Tuberculosis (TB) is a global problem made more serious by challenges associated with diagnosis and identification of drug resistance. A major challenge is quickly identifying the presence of TB causing bacteria in a patient’s sample. Conventionally, for the most accurate diagnoses, samples are cultured for six weeks before being tested and while newer culture methods have reduced this, several days are still needed. Modern laboratories increasingly use an analysis technique called Polymerase Chain Reaction (PCR) which specifically detects bacterial DNA - if the pathogen is present - in a matter of hours.
Many different routine PCR techniques are used in TB diagnosis around the world, and increasingly automated instruments that do not need specialised laboratories and highly trained staff are being introduced. This makes these methods suitable for use in developing countries where TB prevalence is high. To ensure the accuracy with which labs can routinely detect disease bacteria in patient samples they participate in externally run quality assessment schemes during which all participants analyse the same material. This enables the results to be compared and a labs disease diagnosis capability to be assessed. However, robustly relating participant results is challenging due to a lack of well characterised reference materials and appropriate highly accurate and traceable analysis methods.
The EMRP project Metrology for monitoring infectious diseases, antimicrobial resistance, and harmful micro-organisms developed and validated highly accurate Digital PCR (dPCR) based approaches for counting the quantity of specific bacterial DNA sequences in a sample.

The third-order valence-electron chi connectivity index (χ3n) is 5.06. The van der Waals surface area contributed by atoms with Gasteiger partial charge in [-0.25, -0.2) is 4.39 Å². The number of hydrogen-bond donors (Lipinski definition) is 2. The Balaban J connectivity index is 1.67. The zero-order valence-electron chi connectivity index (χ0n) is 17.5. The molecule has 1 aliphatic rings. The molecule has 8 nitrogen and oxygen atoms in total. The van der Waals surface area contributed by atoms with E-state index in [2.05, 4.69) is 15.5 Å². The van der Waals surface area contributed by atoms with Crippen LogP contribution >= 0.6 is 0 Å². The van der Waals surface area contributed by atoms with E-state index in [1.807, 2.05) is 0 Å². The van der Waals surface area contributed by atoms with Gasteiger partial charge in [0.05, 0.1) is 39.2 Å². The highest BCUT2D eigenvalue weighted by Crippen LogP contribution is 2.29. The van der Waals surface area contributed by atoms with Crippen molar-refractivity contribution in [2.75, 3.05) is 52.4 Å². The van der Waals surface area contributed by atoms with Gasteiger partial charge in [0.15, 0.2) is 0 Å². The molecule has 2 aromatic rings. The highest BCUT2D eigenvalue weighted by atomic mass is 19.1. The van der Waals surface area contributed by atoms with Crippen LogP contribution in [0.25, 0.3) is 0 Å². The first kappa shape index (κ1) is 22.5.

The UCL Centre for Clinical Micro-biology, based at the Royal Free Hospital in the UK, an internationally recognised centre for micro-bacteriology research provided the project with TB bacterial samples to enable the generation of appropriate reference materials. These materials enabled the calibration of other clinical PCR techniques and allowed their direct comparison to the dPCR assigned values. This created a traceable measurement route for clinical PCR techniques.
The project also identified best practice for sample preparation and storage to to enable delivery of the most accurate results across all techniques.
The TB reference materials assessed during the project were used in a comparison exercise to evaluate the performance of diagnostic tools by nine project partners and collaborators. Great Ormond Street Hospital, an important TB pathology laboratory in the UK, participated in this exercise and were able to confirm that PCR techniques correctly detect TB bacteria. The project’s reference material established a reliable and traceable baseline, allowing organisations to demonstrate the robustness of their techniques in detecting the bacterial DNA.
The reference materials and best practice guidance developed as a result of this project are helping to assure the performance of PCRbased measurements and will increase confidence in the accuracy of TB testing. Faster rigorous TB diagnosis will help doctors prescribe and modify drug regimens to maximise effectiveness, minimise side effects, and slow the development of drug resistant bacteria.